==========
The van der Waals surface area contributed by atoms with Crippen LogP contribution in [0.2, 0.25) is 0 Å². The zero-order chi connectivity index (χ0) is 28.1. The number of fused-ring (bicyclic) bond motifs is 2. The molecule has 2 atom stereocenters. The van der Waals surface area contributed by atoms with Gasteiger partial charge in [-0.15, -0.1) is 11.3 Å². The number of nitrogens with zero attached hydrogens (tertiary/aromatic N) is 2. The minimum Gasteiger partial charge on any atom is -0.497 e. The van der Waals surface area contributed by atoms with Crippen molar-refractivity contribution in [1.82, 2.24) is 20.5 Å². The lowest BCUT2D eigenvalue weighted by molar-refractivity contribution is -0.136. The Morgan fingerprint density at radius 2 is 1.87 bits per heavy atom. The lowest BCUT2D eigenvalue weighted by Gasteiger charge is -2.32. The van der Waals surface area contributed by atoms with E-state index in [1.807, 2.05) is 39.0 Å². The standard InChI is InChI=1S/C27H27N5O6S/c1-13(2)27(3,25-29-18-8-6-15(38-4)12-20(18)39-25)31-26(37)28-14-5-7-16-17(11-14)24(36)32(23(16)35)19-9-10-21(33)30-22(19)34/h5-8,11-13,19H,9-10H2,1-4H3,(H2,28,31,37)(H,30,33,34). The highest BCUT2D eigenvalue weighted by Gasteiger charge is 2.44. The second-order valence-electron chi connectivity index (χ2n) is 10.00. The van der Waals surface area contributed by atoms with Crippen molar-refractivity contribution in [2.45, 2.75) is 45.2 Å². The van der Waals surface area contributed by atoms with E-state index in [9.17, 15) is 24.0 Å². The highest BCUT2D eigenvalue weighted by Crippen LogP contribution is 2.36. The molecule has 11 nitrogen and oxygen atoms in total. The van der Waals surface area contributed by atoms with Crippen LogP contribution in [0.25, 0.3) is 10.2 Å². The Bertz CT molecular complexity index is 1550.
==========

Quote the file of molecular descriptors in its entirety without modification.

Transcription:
The van der Waals surface area contributed by atoms with Crippen LogP contribution in [0.2, 0.25) is 0 Å². The zero-order chi connectivity index (χ0) is 28.1. The number of fused-ring (bicyclic) bond motifs is 2. The molecule has 2 atom stereocenters. The van der Waals surface area contributed by atoms with Gasteiger partial charge in [-0.15, -0.1) is 11.3 Å². The number of nitrogens with zero attached hydrogens (tertiary/aromatic N) is 2. The minimum Gasteiger partial charge on any atom is -0.497 e. The van der Waals surface area contributed by atoms with Crippen molar-refractivity contribution in [1.82, 2.24) is 20.5 Å². The lowest BCUT2D eigenvalue weighted by molar-refractivity contribution is -0.136. The Morgan fingerprint density at radius 2 is 1.87 bits per heavy atom. The lowest BCUT2D eigenvalue weighted by Gasteiger charge is -2.32. The van der Waals surface area contributed by atoms with E-state index in [1.807, 2.05) is 39.0 Å². The standard InChI is InChI=1S/C27H27N5O6S/c1-13(2)27(3,25-29-18-8-6-15(38-4)12-20(18)39-25)31-26(37)28-14-5-7-16-17(11-14)24(36)32(23(16)35)19-9-10-21(33)30-22(19)34/h5-8,11-13,19H,9-10H2,1-4H3,(H2,28,31,37)(H,30,33,34). The highest BCUT2D eigenvalue weighted by Gasteiger charge is 2.44. The second-order valence-electron chi connectivity index (χ2n) is 10.00. The van der Waals surface area contributed by atoms with Crippen molar-refractivity contribution in [2.45, 2.75) is 45.2 Å². The van der Waals surface area contributed by atoms with E-state index in [9.17, 15) is 24.0 Å². The highest BCUT2D eigenvalue weighted by Crippen LogP contribution is 2.36. The molecule has 11 nitrogen and oxygen atoms in total. The van der Waals surface area contributed by atoms with Crippen LogP contribution in [0.25, 0.3) is 10.2 Å². The Bertz CT molecular complexity index is 1550.